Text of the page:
MODELING PLASTICITY IN RODENT RESPONSES TO THE LUNAR CYCLE FOLLOWING HABITAT MODIFICATION
|Jackson L Tenney; University of Nevada, Reno; email@example.com; Kevin T Shoemaker, Danielle C Miles|
It is well established that many rodent species alter their activity levels across the different phases of the lunar cycle. Previous studies indicate that perceived predation risk from increased moonlight can alter foraging activity to an extent that causes population shifts comparable to those caused by actual predation. However, the extent to which these behavioral cycles within rodent populations are plastic is not yet understood. Conifer woodland removal projects, used by land management agencies to restore sagebrush habitat, provide geographically dispersed experimental replicates to measure potential activity and population shifts in response to increased exposure to moonlight from reduced canopy cover. To assess how habitat changes translate to behavioral shifts in rodent populations, we conducted a 4-year BACI study design across five project regions in the northern Great Basin. We assessed weekly recapture rates as a metric of activity for over 5,000 capture occasions of 24 rodent species. Our trapping efforts spanned the vegetation gradient from open sagebrush to dense woodland cover within each transect and included diurnal-species control groups. This allowed us to isolate changes in the relationship between activity and moonlight, increasing our understanding of how rodent populations vary their behaviors in response to habitat change.
TRANSLOCATION OF THE SAN JOAQUIN ANTELOPE SQUIRREL (AMMOSPERMOPHILUS NELSONI) IN THE CARRIZO PLAIN
|Patrick R Anderson; California Polytechnic State University; firstname.lastname@example.org; Craig M. Fiehler, William T. Bean|
In arid and semi-arid environments, burrowing mammals play a key role in increasing landscape heterogeneity through facilitative (positive) species interactions. The loss of burrowing mammal populations can consequently lead to negative effects cascading through the ecosystem; it is therefore critical to understand these facilitative interactions for conservation and management. For instance, accounting for facilitative interactions during translocation could improve success rates. To investigate the importance of burrow facilitation on San Joaquin antelope squirrel (Ammospermophilus nelsoni) translocation success, we designed a program for antelope squirrels using a natural experiment, with paired sites selected for the presence and absence of a burrowing facilitator, the giant kangaroo rat (Dipodomys ingens). We radio collared 98 antelope squirrels from core habitat within the Carrizo Plain. We then translocated 68 to uninhabited lands in their historical range, half to a site with giant kangaroo rats and half without. We compared survival, dispersal and movement, and home range size across the three treatment groups. Our study highlights the importance of considering facilitative interactions when selecting release sites for translocation and planning restoration campaigns.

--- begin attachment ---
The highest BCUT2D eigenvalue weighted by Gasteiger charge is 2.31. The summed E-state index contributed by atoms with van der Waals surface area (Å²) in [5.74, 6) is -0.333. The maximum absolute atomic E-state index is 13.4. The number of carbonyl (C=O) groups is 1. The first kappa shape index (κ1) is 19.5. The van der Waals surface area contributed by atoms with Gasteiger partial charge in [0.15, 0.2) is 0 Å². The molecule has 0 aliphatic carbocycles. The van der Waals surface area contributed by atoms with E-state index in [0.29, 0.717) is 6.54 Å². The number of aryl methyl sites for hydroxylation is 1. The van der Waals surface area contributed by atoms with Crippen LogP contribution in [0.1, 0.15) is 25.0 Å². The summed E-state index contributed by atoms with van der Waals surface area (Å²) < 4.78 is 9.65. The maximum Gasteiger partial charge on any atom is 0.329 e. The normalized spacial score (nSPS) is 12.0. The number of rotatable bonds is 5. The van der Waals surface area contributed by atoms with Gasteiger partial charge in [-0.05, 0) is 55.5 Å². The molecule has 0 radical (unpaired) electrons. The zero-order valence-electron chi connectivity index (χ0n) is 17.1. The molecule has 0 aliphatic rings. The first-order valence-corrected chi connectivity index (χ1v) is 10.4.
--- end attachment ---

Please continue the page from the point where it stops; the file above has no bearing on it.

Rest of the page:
IT'S GETTING HOTTER IN HERE: SALT MARSH HARVEST MOUSE SURVIVAL AND RECOVERY FOLLOWING WILDFIRE
|Melissa K Riley; CDFW, UC Davis; email@example.com; Katie Smith, Laureen Barthman-Thompson, Sarah Estrella|
Climate change is cited as one of the main threats to endangered species, especially those with small populations that are susceptible to stochastic events that can be exacerbated by such change. An example of this in California is the increase in the frequency and intensity of wildfires. In Suisun Marsh, the occurrence of wildfires has increased in recent years threatening species like the endangered salt marsh harvest mouse (Reithrodontomys raviventris, SMHM). SMHM are endemic to the marshes of the San Francisco Bay Estuary and have been listed as endangered since the 1970s. While populations are thriving in Suisun Marsh, recent wildfires almost completely burned the vegetation at several SMHM conservation areas. The objective of this study was to quantify how SMHM and associated small mammal populations responded after wildfire events. In most cases SMHM were shown to be resilient, with populations rebounding within one year. However, in areas where vegetation regrowth has been slow, populations remain low. Understanding the response of SMHM to catastrophic events like wildfires will allow managers to better implement conservation efforts in the future as well as understand the effects of management tools like prescribed burns.
PATCH OCCUPANCY OF THE SALT MARSH HARVEST MOUSE: DO PATCH SIZE AND ISOLATION DRIVE OCCURRENCE OF AN ENDANGERED HABITAT SPECIALIST?
|Cody M Aylward; UC Davis ; firstname.lastname@example.org; Laureen Barthman-Thompson, Douglas A. Kelt, Mark Statham, Benjamin N. Sacks|